The once dominant Ronda Rousey was silent going into the Octagon for her return at UFC 207 against Bantamweight champion Amanda Nunes. The story UFC attempted to tell in video packages on the PPV broadcast was that Rousey was all business and wanted nothing to do with the promotional end of the fight. This was to be her reckoning. The return to promimence. She didn't even care about her makeup, said announcer Joe Rogan. This was all business. No distractions, like that pesky Hollywood career. This was Rousey's retribution.
It was not to be.
For all the online jokes made about how short WWE star turned UFC rookie CM Punk's first foray into the Octagon went, the sport's most celebrated female athlete lasted less than 48 seconds before referee Herb Dean called for a TKO and saved her from the humiliation of being knocked off her feet. Emotionally, it had to have been devastating.
Rousey's angry stare and walk to the cage to the tune of "Bad Reputation" was everything UFC fans had been waiting to see again, but once the ring announcements were completed, so was Rousey. She was immediately rocked by Nunes' great striking and was obviously stunned into submission. She never regained her composure after being immediately busted open and was easy pickings for the Brazilian star. With each punch, Rousey's star aura diminished. There was no doubt, not even a sliver, that the better woman was victorious.
As Nunes jumped for joy waiting for her arm to be officially raised in victory, Rousey looked down, silent, beaten, the crimson welts on her face rising.
She was a beaten woman and this time, the shock value of the loss wasn't even the story, because it was the second loss in as many fights. The story was that she never acknowledged anything once she was TKO'd.
Going into the fight, there were whispers that Rousey was likely done in the MMA world after this fight. There's been no official announcement, but those whispers certainly became louder after she walked out of the Octagon without comment after embracing Nunes. There would be no acknowledgement that the champion had beaten her. There would be no respectful show of support for the legend. There was only a quick shot of Rousey and her team wandering off into the darkness, escaping cameras and the audience for the safety of her locker room and whatever reflection would come from that solace.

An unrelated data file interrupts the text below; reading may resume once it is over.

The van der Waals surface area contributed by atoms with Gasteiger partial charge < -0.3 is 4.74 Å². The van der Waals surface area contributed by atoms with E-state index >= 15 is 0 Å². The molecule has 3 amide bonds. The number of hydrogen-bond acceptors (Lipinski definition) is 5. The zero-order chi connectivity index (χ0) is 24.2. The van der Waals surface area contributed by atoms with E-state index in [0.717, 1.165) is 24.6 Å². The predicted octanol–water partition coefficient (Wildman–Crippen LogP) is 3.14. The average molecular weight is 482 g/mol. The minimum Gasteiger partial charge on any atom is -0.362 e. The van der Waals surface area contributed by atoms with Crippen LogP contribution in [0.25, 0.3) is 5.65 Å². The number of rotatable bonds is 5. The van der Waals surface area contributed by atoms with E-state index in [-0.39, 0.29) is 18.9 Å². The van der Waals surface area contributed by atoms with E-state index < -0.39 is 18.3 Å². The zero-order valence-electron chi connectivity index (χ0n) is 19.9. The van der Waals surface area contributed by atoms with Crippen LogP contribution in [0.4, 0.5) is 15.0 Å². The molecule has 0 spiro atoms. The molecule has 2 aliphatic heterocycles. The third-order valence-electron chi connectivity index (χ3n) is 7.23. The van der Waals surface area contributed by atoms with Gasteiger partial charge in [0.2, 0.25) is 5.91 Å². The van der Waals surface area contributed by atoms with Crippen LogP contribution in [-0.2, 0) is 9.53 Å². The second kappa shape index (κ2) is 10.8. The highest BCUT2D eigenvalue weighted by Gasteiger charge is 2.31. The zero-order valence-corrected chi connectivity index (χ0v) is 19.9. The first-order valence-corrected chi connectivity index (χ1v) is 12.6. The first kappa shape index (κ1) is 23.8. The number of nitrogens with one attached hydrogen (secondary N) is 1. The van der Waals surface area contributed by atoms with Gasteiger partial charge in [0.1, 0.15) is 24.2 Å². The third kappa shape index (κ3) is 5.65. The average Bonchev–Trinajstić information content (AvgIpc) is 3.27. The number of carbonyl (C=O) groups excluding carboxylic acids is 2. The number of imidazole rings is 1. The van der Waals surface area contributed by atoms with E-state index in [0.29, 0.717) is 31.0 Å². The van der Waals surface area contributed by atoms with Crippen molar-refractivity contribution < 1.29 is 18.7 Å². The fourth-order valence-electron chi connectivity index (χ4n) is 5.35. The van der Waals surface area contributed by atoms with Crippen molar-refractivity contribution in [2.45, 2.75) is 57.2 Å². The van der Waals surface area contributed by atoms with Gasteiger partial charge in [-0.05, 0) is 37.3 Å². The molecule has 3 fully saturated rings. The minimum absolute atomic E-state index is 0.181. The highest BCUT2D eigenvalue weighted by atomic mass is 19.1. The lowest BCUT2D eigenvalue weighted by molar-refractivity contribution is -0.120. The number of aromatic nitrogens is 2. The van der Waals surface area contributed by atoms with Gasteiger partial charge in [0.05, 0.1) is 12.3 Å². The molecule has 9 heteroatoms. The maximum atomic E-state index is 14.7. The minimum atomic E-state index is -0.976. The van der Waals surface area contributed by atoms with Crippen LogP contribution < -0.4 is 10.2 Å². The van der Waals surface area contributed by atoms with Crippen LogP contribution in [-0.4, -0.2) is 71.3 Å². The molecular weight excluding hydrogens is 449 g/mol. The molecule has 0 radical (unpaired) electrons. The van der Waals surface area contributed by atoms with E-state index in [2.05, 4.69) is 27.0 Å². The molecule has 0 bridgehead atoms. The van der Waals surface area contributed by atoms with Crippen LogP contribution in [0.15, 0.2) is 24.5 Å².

During the post-PPV press conference, it was obvious that the media was waiting to see if Rousey would appear and even potentially address what everyone was thinking - that she was done. It was not to be, with Nunes instead coming out to close the conference, beaming as she talked of her victory, assuring the media that she was happy with the money she made. The most telling moment was when Nunes was asked if she felt sorry for Rousey. She noted that she felt there was too much pressure on Rousey and too many people in her head telling her what to do. That may be the case.
It may also be the case that a year off wasn't long enough for Rousey to find her mojo.
It's also possible that like every MMA legend that has come before her, from Royce Gracie to Chuck Liddell to Uriah Faber, that these supreme athletes only have a certain window before the next generation of younger, starving fighters rise up to take their place. Tonight may have been the night Rousey was truly defeated, not just by Nunes, but by time.
One day, Rousey will address her future and what's next for her. It will be a big story, but tonight, the fact that she chose to remain mute speaks volumes.
Rousey took her nickname from wrestling great Roddy Piper, but tonight, there was no Rowdiness. Just silence.